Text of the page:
When education leaders engage in the processes of evaluating books based on formal complaints, they must uphold constitutional rights and legal precedence. To ensure due process, a review committee consisting of families, students, teachers, community leaders, school counselors, and administrators should investigate the concerns about and merits of challenged books. The committee members should work together to ensure that the formal review process results in sound educational decisions without catering to individual demands.
Such processes are also a way for parents to hold districts accountable when considering book bans. In Pennsylvania, parent and teacher Ann Parham called on the school board to uphold their own policies on reviewing and censoring books. She pointed to the district's failure to formally review 27 books removed from the school libraries, prompting the school board to reverse course and follow their own guidelines for review (Porter, 2022). The National Coalition Against Censorship (2019) has a recommended review process that we consider detailed and rigorous, offering clear and actionable guidelines.

4. Reemphasize Relevancy

School and district leaders must also revisit state curricular standards to inform how students will ultimately be supported in their ability to connect content knowledge to their understanding of their world. Book banners have consistently argued that books covering sensitive issues around race, gender, and sexuality are forms of indoctrination, but such propaganda often undermines teachers' abilities to connect the standards to students' identities and lived experiences. For example, book bans could restrict or even eliminate teachers' capacity to implement the K–12 ethnic studies requirements in nine states. Further, bans could theoretically implicate 60 high schools across the U.S. that offer Advanced Placement African American Studies (Bellamy, 2022).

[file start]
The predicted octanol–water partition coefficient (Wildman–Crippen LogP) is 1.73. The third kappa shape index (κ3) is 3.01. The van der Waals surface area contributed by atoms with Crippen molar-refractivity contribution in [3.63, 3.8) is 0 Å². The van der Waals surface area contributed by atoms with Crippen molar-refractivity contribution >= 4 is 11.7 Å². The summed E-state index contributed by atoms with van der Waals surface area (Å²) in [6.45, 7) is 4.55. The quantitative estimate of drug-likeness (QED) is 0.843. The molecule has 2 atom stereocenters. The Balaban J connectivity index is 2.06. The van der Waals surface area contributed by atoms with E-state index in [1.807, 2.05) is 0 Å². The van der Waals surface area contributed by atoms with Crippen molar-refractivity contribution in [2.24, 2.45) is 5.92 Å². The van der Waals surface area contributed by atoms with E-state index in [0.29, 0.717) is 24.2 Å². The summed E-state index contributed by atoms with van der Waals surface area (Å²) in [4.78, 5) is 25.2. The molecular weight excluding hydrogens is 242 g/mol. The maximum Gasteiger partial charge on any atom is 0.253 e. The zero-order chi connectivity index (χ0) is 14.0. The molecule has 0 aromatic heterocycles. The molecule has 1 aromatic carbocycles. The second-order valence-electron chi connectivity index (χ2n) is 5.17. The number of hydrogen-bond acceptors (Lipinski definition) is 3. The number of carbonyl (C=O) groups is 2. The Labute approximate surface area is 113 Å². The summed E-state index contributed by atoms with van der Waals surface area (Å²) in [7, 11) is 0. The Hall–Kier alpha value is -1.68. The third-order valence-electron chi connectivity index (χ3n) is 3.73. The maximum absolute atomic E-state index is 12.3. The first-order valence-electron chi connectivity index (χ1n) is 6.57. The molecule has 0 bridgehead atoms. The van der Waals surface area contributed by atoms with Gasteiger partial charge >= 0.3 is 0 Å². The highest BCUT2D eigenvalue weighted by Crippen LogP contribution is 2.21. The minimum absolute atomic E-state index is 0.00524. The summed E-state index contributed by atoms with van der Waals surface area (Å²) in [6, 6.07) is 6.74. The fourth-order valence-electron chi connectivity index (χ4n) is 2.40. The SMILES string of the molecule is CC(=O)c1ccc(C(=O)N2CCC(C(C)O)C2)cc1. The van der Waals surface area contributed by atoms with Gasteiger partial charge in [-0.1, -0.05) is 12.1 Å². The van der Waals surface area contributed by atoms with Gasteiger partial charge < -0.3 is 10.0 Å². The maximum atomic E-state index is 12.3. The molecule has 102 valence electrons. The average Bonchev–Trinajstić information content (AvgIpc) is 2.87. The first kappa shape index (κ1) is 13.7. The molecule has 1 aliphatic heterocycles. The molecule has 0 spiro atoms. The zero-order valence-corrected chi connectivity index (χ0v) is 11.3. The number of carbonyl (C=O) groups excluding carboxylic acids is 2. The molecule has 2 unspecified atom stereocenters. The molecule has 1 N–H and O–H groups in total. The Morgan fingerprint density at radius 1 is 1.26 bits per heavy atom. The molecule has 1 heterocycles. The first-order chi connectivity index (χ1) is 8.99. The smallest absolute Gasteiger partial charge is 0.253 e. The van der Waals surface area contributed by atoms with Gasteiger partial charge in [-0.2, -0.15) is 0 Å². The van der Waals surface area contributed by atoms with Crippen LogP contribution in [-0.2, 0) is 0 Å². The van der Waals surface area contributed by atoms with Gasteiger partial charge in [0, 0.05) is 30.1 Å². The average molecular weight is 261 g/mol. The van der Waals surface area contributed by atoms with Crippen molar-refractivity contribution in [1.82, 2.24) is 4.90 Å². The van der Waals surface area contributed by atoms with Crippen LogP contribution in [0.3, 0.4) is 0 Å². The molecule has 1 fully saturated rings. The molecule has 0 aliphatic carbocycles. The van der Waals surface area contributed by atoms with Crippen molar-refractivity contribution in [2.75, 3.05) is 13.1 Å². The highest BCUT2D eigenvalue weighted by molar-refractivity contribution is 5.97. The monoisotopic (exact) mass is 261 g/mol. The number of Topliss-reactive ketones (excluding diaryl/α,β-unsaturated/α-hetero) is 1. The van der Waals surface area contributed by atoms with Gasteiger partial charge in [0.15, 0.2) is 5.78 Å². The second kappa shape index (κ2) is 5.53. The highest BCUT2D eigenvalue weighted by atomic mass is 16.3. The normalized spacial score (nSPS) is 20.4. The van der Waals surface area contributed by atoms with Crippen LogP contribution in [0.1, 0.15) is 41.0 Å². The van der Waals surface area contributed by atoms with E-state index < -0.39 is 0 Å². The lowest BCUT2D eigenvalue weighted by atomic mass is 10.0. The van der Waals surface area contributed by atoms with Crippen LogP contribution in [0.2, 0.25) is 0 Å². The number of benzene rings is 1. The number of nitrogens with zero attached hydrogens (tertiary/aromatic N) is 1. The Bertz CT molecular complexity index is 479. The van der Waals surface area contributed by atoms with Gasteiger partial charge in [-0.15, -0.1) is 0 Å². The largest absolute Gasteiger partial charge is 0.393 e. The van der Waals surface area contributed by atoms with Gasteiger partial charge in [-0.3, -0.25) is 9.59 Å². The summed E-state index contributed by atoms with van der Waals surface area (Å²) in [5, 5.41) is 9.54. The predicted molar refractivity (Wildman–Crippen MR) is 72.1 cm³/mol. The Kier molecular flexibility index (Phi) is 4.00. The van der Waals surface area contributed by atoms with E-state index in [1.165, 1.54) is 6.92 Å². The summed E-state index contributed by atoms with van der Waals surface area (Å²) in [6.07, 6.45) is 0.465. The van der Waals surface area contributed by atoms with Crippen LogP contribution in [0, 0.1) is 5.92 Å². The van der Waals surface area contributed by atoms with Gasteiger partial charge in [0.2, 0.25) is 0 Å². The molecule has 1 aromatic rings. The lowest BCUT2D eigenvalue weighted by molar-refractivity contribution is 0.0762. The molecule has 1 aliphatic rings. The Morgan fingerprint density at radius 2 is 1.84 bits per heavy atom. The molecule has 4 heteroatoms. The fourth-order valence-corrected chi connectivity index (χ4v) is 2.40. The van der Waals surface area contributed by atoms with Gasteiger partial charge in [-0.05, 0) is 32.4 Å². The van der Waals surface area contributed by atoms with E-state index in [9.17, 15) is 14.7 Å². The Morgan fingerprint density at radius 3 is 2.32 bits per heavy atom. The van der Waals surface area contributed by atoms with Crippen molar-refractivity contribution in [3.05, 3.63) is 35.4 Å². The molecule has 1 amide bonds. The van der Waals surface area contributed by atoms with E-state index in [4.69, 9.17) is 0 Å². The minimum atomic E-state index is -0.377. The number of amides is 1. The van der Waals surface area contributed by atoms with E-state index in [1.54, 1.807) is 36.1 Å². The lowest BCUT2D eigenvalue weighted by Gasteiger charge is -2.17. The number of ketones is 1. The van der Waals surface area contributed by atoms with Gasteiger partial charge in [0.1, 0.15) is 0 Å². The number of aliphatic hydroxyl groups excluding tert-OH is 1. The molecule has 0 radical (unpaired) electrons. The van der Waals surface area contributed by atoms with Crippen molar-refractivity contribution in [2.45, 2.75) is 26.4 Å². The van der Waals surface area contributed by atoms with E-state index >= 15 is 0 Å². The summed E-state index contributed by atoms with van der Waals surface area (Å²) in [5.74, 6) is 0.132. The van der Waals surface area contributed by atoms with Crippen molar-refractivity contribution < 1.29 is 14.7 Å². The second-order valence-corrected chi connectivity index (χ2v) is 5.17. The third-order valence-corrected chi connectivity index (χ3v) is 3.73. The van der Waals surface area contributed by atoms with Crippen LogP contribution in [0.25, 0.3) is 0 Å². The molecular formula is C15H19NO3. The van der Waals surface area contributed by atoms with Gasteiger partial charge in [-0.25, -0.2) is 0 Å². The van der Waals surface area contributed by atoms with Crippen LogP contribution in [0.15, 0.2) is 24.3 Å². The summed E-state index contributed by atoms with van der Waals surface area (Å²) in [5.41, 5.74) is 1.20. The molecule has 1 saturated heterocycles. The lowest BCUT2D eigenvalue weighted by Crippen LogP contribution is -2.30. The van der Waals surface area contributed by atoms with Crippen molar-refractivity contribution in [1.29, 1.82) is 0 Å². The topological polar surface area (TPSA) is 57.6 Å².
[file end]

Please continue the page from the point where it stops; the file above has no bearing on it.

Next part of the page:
Our research finds that curricular standards, which are often broadly defined, can be tools to rebuff book challenges. As such, education leaders can emphasize their adherence to the standards, which require students to develop critical and analytical thinking skills, to substantiate their district's choices of books that are culturally relevant to their students. Ideally, educators should have the curricular flexibility to utilize selected books to contextualize both the content and the standards, all while appealing to students' interests, identities, and real-world knowledge. Without this flexibility, opportunities for students to be academically challenged can be drastically constrained.

5. Reaffirm Expectations for Inclusivity

Education leaders need to work alongside their community to reflect on and reevaluate their collective curricular expectations, as a means of advancing inclusivity and an equitable school climate. This process requires leaders to ask hard questions about the extent to which their curricula has been inclusive, equitable, and representative of the rich histories and communities of this country and beyond.